Loading Results
We have updated our Online Services Terms of Use and Privacy Policy. See our Cookies Notice for information concerning our use of cookies and similar technologies. By using this website or clicking “I ACCEPT”, you consent to our Online Services Terms of Use.

How Women’s Sleep Changes Across the Lifespan

A husband sleeps in bed while his wife suffers from insomnia

Throughout a woman’s life, biological changes can wreak havoc on sleep. Hormonal changes during menopause can trigger significant, lasting changes in sleep quality. Menstruation and pregnancy also affect sleep and increase the risk of sleep disorders.

“There are biological differences in men and women that are impactful to sleep,” says University Hospitals sleep medicine specialist Sally Ibrahim, MD. “Women generally have more changes in sleep patterns due to their changing biology when compared with men. They also have higher rates of insomnia and mood disturbance, which can play a role in sleep.”

Dr. Ibrahim and women’s health nurse practitioner Jean Marino, CNP, share more about the complex relationship between a woman’s biology and sleep.

Menstrual Cycle

Many women notice sleep-related changes during their menstrual cycles, especially during the pre-menstrual phase. The days before a period are often when sleep problems occur.

“Women often experience differences in their sleep and may see a difference in their fatigue patterns in the days approaching their period,” Dr. Ibrahim says. “Some women are really sensitive to hormonal changes and they may have more insomnia and sleep quality changes.”

Certain menstrual disorders can affect circadian rhythms, breathing and sleep. In particular, polycystic ovary syndrome (PCOS), which causes irregular periods, may increase the risk of sleep-disordered breathing.


During pregnancy, women often experience insomnia and other sleep challenges. “As the belly grows, it pushes on your bladder, so you have to get up and go to the bathroom during the night,” Dr. Ibrahim says. “Weight also puts strain on your back, which may cause pain and trouble getting comfortable at night. This is especially true as the pregnancy progresses. I don’t think I’ve ever met a woman in the third trimester who stays asleep all night, every night.”

Beyond the typical pregnancy-related sleep challenges, pregnancy can increase a woman’s risk for other sleep disorders:

  • Women in pregnancy are more likely to develop sleep-disordered breathing, including obstructive sleep apnea, especially as the pregnancy progress. These breathing issues heighten risk of complications, including preeclampsia and gestational diabetes. There are other serious health consequences of untreated sleep apnea during pregnancy.
  • Pregnancy increases risk of restless legs syndrome and insomnia.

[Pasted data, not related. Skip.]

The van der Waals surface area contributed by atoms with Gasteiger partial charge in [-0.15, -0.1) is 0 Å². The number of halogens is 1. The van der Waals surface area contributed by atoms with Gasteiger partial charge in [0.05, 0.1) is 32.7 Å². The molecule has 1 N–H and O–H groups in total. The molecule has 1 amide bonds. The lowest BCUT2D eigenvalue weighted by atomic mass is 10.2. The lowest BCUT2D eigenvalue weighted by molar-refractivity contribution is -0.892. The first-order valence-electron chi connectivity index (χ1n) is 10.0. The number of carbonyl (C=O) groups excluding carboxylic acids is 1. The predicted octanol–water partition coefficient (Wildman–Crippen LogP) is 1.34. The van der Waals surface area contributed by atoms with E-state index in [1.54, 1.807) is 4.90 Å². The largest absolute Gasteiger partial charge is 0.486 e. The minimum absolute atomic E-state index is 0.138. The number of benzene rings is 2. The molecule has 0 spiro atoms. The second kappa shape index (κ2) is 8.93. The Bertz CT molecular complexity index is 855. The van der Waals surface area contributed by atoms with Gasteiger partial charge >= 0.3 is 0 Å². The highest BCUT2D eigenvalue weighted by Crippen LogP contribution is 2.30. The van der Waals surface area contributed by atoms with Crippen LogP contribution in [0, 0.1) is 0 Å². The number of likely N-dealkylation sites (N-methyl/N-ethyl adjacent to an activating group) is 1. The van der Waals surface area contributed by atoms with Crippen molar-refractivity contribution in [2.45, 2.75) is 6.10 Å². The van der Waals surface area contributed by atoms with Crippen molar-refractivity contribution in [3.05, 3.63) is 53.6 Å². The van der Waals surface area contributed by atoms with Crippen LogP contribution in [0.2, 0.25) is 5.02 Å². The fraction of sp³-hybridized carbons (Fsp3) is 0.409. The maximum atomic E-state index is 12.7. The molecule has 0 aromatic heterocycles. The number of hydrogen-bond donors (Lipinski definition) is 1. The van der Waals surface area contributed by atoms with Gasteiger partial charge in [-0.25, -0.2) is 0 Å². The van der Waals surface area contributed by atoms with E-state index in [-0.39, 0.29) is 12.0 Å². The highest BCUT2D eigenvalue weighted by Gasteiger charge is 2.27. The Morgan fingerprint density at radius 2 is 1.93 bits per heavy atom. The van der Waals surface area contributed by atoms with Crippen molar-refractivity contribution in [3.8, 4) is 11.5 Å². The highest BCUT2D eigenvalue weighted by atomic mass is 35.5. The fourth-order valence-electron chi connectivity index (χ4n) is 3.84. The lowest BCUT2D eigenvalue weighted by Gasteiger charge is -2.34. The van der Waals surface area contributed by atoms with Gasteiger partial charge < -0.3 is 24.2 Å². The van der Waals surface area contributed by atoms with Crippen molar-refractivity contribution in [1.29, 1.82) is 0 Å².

• Post-partum sleep issues are common due to frequent awakenings, caring for a new baby during the night and mood changes.

Pregnancy-related sleep disorders often go unrecognized. Dr. Ibrahim says women having sleep issues should see a medical professional. Remedies for insomnia include cognitive behavioral therapy (CBT) and treatment of underlying problems such as back pain with massage therapy. For sleep apnea, there are a variety of options such as continuous positive airway pressure (CPAP).


“Sleep difficulties get worse as women get older,” says Marino. “Menopause is a huge factor for worsening sleep.” Decreases in estrogen and progesterone are the primary cause.

“Women going through menopause have a hard time falling asleep and then staying asleep. Waking in the middle of the night and then being unable to fall back asleep is the most common problem I see,” Ms. Marino says. During menopause, hot flashes, night sweats, mood changes and anxiety often disturb sleep.

Post-menopausal women are at increased risk for sleep disorders like sleep apnea, because estrogen and progesterone help stabilize the airway. That protection disappears after menopause.

“Premenopausal women are relatively protected from sleep apnea compared to men,” Dr. Ibrahim says. “After menopause, women have nearly the same rates of sleep apnea as men. They lose the hormones that stabilize the airway, giving them more risk for airway collapse.”

Sleep also helps with appetite-regulating hormones, so poor quality or too little sleep is a factor in weight gain during and after menopause.

When to Seek Help

Dr. Ibrahim says women should seek help if:

  • You have a persistent problem falling asleep or staying asleep, which causes fatigue or other problems.
  • You experience persistent problems with excessive daytime sleepiness, low energy and difficulty functioning the next day despite sleeping the night before.
  • You experience biological changes that negatively impact sleep.

Treatments are available for sleep disorders and for underlying problems such as hot flashes and mood disorders.

Related Links

The women’s health experts at University Hospitals offer comprehensive services to help women manage their menopause symptoms, including integrative health therapies, weight management strategies and nutritional counseling.